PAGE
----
India is youngest start-up nation with 72% founders below 35 years: Sitharaman

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New Delhi, July 23: Start-ups are the next big economic force in India, the world's youngest startup nation with 72 per cent founders below 35 years of age, Commerce and Industry Minister Nirmala Sitharaman said here on Saturday.

"Start-ups are the next big economic force in India. Close to 4,400 technology startups exist in India and the number is expected to reach over 12,000 by 2020. India is the world's youngest start-up nation with 72 per cent founders less than 35 years," Sitharaman said at the Start-up India states' conference.

'India is youngest start-up nation'

India has been pegged at third place behind US and Britain in terms of the number of start-ups.

"Government is committed to make Start-up India initiative a scalable reality and to provide an environment for our start-ups to thrive in. Through the initiative, we want to ensure that the momentum is accelerated. We are determined to make it a start-up revolution," she said.

"The government will facilitate to ensure that world's best start-up ecosystem is in India," she added.

The government has operationalised the Start-up India Hub on April 1, 2016 to resolve queries and to provide hand-holding support to start-ups.

The hub has catered to more than 13,500 queries received from start-ups through telephone, email and Twitter, she added.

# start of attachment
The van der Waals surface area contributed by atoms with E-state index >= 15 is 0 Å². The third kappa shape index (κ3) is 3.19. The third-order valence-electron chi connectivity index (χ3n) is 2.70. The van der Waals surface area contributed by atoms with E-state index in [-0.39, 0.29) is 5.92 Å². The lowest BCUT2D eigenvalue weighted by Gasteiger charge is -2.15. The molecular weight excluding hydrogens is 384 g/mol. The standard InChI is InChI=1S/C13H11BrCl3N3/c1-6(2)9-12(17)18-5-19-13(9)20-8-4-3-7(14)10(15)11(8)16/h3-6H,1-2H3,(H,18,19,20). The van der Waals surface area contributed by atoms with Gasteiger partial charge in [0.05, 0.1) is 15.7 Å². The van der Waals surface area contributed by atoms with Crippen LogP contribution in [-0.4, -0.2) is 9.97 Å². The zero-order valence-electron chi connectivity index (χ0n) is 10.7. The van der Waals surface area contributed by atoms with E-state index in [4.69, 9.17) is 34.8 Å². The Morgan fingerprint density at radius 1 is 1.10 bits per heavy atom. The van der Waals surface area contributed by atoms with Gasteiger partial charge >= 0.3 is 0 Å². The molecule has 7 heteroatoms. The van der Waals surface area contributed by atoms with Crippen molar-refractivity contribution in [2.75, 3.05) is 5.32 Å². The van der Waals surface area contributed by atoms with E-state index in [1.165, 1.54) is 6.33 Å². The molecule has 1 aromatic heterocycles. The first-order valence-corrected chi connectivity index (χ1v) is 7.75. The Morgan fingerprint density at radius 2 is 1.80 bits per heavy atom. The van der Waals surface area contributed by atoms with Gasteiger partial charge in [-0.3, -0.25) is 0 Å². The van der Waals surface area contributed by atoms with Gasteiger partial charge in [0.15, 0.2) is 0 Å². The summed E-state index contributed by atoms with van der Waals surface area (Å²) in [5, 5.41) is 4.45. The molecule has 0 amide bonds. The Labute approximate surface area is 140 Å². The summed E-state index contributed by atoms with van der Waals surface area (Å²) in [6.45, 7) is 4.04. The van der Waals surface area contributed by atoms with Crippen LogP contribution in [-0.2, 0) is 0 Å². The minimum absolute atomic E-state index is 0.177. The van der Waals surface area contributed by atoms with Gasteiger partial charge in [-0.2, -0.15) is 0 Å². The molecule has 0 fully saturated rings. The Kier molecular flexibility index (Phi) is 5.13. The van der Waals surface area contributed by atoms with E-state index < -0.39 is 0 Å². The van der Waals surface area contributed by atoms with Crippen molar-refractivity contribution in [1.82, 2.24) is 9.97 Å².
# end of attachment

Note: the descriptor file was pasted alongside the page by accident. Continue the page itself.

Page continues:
The Finance Act, 2016 has made provision for start-ups to get income tax exemption for 3 years in a block of 5 years, if they are incorporated between April 1, 2016 and March 31, 2019.

Tax exemption on investments above fair market value have also been introduced for investments made in start-ups. To avail these benefits one must get a certificate of eligibility from the inter-ministerial board of Department of Industrial Policy and Promotion (DIPP).

A 'fund of funds' of Rs.10,000 crores for start-ups has been established which is managed by Small Industries Development Bank of India (SIDBI). The fund will invest in SEBI registered alternative investment funds (AIFs) which, in turn, will invest in start-ups.

"This fund acts as an enabler to attract private capital in the form of equity, quasi-equity, soft loans and other risk capital for start-ups," Sitharaman said.

IANS

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